According to scientists, the number of severe Earthquakes is likely to rise exponentially in 2018, due to a slowing down of Earth’s rotation. Minimal variations in Earth’s rotation speed could trigger intense seismic activity in 2018, especially in densely populated tropical regions, warn experts.
Although such variations in the rotation of our planet are small, changing the length of the day by one millisecond, these changes could set off a release of large amounts of underground energy.
The connection between Earth’s rotation and seismic activity is displayed in a study by Roger Bilham of the University of Colorado at Boulder and Rebecca Bendick of the University of Montana at Missoula, presented in October during the annual meeting of the Geological Society of America.
“The relationship between Earth’s rotation and earthquake activity is strong and suggests there is going to be an increase in numbers of violent earthquakes next year,” Bilham told the Observer in an interview.
In the study presented by Bilham and, the two argue that by looking at earthquakes of magnitude 7 and greater that had occurred since 1900. “Major earthquakes have been well recorded for more than a century, and that gives us a good record to study,” explains Bilham.
The two researchers discovered five periods in which there were a significantly greater number of large earthquakes compared to other times.
“During these periods, there were between 25 and 30 intense earthquakes a year,” adds Bilham.
“The rest of the time, the average number was about 15 large earthquakes per year.”
The researchers sought to find correlations between these periods of intense seismic activity and other factors and discovered that when the Earth’s rotation decreased slightly, it was followed by periods of increase in the number of intense earthquakes.
“The rotation of the Earth changes slightly – in a millisecond per day sometimes – and that can be measured very accurately by atomic clocks.”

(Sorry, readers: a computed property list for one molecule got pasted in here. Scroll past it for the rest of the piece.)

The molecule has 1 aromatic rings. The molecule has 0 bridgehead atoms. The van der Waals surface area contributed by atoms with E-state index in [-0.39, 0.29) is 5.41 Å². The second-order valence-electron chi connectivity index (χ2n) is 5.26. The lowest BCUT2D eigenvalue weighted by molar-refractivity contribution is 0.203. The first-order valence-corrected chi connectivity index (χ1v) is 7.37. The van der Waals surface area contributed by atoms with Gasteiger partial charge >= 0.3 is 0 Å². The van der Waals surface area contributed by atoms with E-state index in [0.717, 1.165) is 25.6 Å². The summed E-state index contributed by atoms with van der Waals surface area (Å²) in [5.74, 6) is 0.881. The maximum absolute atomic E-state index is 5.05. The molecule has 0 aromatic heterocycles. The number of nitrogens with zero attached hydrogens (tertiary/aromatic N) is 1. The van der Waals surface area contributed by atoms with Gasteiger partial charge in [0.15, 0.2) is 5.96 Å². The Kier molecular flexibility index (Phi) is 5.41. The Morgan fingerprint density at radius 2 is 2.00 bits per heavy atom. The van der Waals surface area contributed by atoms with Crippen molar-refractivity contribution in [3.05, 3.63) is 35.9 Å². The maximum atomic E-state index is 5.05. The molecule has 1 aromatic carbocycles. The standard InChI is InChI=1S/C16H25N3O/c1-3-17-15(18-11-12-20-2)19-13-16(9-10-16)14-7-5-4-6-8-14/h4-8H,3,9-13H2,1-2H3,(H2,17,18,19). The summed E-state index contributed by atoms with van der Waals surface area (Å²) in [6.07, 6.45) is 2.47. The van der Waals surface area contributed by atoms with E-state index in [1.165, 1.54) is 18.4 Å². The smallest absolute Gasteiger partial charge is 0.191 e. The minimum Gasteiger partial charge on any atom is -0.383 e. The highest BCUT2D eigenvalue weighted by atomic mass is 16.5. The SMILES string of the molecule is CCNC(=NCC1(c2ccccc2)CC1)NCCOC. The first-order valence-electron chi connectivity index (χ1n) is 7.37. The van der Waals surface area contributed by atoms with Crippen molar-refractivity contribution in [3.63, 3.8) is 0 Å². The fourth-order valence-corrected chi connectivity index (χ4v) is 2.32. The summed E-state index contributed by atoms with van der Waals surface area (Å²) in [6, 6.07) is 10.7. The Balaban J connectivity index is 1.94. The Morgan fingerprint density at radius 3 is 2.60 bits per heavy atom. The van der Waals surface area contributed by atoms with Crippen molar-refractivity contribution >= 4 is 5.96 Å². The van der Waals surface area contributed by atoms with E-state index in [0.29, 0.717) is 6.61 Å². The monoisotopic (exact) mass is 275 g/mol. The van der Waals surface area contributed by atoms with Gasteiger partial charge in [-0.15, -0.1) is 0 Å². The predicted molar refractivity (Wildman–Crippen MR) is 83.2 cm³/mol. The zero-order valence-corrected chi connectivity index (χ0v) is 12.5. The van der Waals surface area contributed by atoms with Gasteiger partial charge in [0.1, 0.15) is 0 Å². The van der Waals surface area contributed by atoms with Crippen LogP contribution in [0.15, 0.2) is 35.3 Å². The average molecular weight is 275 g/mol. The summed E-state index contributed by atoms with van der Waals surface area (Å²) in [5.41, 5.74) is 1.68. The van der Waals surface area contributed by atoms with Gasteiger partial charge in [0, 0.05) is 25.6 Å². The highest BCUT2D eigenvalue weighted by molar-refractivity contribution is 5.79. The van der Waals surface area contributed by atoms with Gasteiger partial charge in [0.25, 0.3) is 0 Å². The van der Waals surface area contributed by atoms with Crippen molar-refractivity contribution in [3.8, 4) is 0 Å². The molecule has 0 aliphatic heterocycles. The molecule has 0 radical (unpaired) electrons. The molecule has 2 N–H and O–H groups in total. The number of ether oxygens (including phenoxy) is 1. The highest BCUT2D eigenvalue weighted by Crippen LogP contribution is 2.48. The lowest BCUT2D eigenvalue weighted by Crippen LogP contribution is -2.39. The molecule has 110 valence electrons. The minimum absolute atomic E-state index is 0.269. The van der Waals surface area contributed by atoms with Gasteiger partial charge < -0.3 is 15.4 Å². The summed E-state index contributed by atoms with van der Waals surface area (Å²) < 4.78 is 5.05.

Bilham and Bendick discovered that there were periods of about five years when the rotation of the Earth was reduced by that amount several times over the last century and a half.
Fundamentally, these time lapses were followed by periods in which the number of intense earthquakes increased.
“It’s simple,” says Bilham. “The Earth is offering us a five-year warning about future earthquakes.”
This link is particularly important because the rotation of the Earth began one of its periodic decreases more than four years ago.
“The inference is clear,” concludes the researcher.
“Next year we should see a significant increase in the number of severe earthquakes. We have had it easy this year. So far, we have only had about six severe earthquakes. We could easily have 20 per year starting in 2018.”
It is not clear exactly why the decreases in the length of the day should be related to earthquakes, although scientists suspect that small changes in the behavior of the Earth’s core could be causing both effects.
Regrettably, it is difficult to predict where these additional earthquakes will occur, although Bilham said they discovered that most of the intense earthquakes responding to changes in day length seemed to occur near the equator.
Around one billion people live in the tropical regions of the Earth.
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